Nicknames are a common feature of any World Cup.
Most of Brazil’s players are more commonly known by their nicknames.
Just think of the Little Bird, Garrincha, or Edison Arantes do Nascimento—better known as Pelé.
But other countries have contributed as well, from Hungary’s Galloping Major (Ferenc Puskas) to Italy’s Divine Ponytail (Roberto Baggio).
At every World Cup, there will be at least one El Loco featured amongst the South American teams—this year, the title is held by Uruguay’s Sebastian Aberu.
We rank our top 10 nicknames for players and coaches competing in this year’s World Cup.
Feel free to tell us your favorites in the Comments section below.
Germany coach Joachim Low’s nickname comes from a shortening of his first name.
Given his team’s excellent World Cup opening victory over Australia, he is certainly proving himself to be smarter than the average manager.
Just keep an eye on your pic-a-nic baskets.
U.S. star midfielder Clint Dempsey moonlights as a rapper, which is where his nickname comes from.
Dempsey’s hip-hop name is Deuce.
In 2006, Deuce featured alongside Texas rappers XO and Big Hawk on the soundtrack to a Nike advert.
After England full-back Ashley Cole joined newly-rich Chelsea, fans of his old club, Arsenal, took to waving money at him and started calling him Cashley.
The feeling that Cole’s move was motivated by money was confirmed when the player released his autobiography.
Cole described how he nearly crashed his car when his agent told him that Arsenal was only willing to pay him $80,000 a week.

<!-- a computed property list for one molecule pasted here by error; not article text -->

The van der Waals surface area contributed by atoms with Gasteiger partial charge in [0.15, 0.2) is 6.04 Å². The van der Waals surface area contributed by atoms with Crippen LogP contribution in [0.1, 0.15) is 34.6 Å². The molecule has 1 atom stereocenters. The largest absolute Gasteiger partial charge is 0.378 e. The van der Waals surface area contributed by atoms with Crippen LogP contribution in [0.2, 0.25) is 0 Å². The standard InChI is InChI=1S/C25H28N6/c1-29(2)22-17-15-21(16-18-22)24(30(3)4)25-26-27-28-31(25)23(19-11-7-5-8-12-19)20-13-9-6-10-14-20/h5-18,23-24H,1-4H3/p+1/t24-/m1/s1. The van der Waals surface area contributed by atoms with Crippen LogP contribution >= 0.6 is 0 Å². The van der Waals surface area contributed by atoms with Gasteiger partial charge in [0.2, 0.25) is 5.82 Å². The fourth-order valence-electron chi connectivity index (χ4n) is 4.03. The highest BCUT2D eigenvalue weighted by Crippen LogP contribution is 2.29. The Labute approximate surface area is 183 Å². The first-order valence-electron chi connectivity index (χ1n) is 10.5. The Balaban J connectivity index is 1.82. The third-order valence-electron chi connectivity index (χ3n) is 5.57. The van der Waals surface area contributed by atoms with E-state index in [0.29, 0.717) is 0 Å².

He reportedly earns $180,000 each week at Chelsea.
Cole is pictured with his wife, pop star Cheryl Cole, advertising the UK national lottery.
One of best players ever to come out of Australia, Harry Kewell made his name in the English Premier League.
His wizardry on the wing earned him the title, The Wizard of Oz, a reference to the children's book and film, and the nickname for his native country, Oz.
The Serbian midfielder has yet to lose the nickname he earned as a child.
Bambi was the brand of biscuits the young Tosic brought to training every day.
It probably doesn’t help the Manchester United player that his slight physique continues to remind people of Disney’s baby deer.
The world’s best player also has one of soccer’s weirdest nicknames.
La Pulga Atomica, or Atomic Flea in English, is a reference to Messi’s small size and explosive style of play.
The Italian midfielder is known for his combative performances both for his country and club side, Milan.
His tough tackling and high energy earned him the nickname, the Rhino, for the way he charges around the pitch.
South Korea’s holding midfielder earned his nickname for his ability to tidy up a game from his position in front of the defense.
A veteran of South Korea’s 2002 team that reached the World Cup semifinal, Kim helped his team keep its score sheet clean in the opening 2-0 victory over Greece.
Brazil’s current coach seems like a smart man, though the Portuguese translation of his nickname means Dopey.
Actually, the reference is to the Seven Dwarfs. Dunga was given the name by his uncle, who didn’t think that his little nephew was going to grow up to be tall.
It is somewhat surprising, but South Korea seems to have the best nicknames at this summer’s World Cup.
Attacking full-back Cha Du-Ri is known as Autobahn, which is the German word for motorway and refers to the miles he covers in a game.
The German-based player lived up to his reputation with a fine performance in his country’s opening Group B match.